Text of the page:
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Today's Creation Moment

The Humanity of Neanderthals
Ecclesiastes 3:21
“Who knoweth the spirit of man that goeth upward, and the spirit of the beast that goeth downward to the earth?”
In 1957, a dead Neanderthal man was discovered with nine other skeletons in Shanidar Cave in the Kurdistan region of Iraq. This particular Neanderthal Man had serious injuries, probably inflicted by...

The Molecular Computer

Isaiah 40:12a
"Who hath measured the waters in the hollow of his hand, and meted out heaven with the span, and comprehended the dust of the earth in a measure?"

Scientists are recognizing the similarities between the workings of the DNA code and computer science. DNA is, after all, a complex information storage system. But comparing DNA as an information storage system to our largest and fastest computers is like comparing the Space Shuttle with a bow and arrow.

Harvard biologists have been amazed at what they have learned about the DNA workings of a single-celled protozoan. Its DNA routinely solves mathematical problems that only a very advanced modern computer can handle.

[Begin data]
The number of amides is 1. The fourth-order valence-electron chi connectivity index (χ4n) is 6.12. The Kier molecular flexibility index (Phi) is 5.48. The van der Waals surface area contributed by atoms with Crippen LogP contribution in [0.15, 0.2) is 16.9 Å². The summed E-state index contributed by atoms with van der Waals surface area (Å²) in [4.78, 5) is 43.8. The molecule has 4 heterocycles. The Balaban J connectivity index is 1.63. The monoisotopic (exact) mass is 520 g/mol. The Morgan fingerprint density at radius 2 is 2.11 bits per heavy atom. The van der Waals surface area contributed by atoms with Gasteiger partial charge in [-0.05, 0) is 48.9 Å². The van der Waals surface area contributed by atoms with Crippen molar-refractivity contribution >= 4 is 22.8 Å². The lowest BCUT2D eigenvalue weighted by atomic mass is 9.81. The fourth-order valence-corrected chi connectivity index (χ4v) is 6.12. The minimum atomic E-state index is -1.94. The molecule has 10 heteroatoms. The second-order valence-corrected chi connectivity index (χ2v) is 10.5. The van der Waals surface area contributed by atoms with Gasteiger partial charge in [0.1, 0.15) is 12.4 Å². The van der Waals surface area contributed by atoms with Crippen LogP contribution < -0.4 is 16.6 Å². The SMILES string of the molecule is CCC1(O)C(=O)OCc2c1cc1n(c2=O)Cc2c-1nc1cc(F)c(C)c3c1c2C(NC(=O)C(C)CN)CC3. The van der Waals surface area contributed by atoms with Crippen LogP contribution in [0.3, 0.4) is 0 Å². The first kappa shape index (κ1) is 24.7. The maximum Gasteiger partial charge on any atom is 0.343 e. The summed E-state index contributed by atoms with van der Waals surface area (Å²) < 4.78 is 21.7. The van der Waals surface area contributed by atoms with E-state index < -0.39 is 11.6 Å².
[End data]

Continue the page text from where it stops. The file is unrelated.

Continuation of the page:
All of us have seen the complex problem of the traveling salesman. He has seven points of departure and seven destinations. The problem is to work out the most efficient route for him to follow. By comparison, the protozoan under study solves the equivalent problem with up to 50 points of departure and 50 destinations.

This little protozoan has two nuclei, with each nucleus arranging the same DNA differently. The smaller nucleus stores only the DNA needed to live in small units and must be reassembled before they do anything. This means it may discard up to 95 percent of the DNA, similar to compressed computer information. When the protozoan needs to reassemble its DNA, each end of each unit needs to find the proper end of the only other unit it attaches to.

This is not "simple" life. Even scientists now recognize that this one-celled creature is a complex computer. And this bears witness to God, Who is the author of life, mathematics and all knowledge.

I thank You, Father, that You have given knowledge to us. Amen.
Kathy Sawyer, "Biological Software," Princeton Alumni Weekly, June 10, 1998, p.7.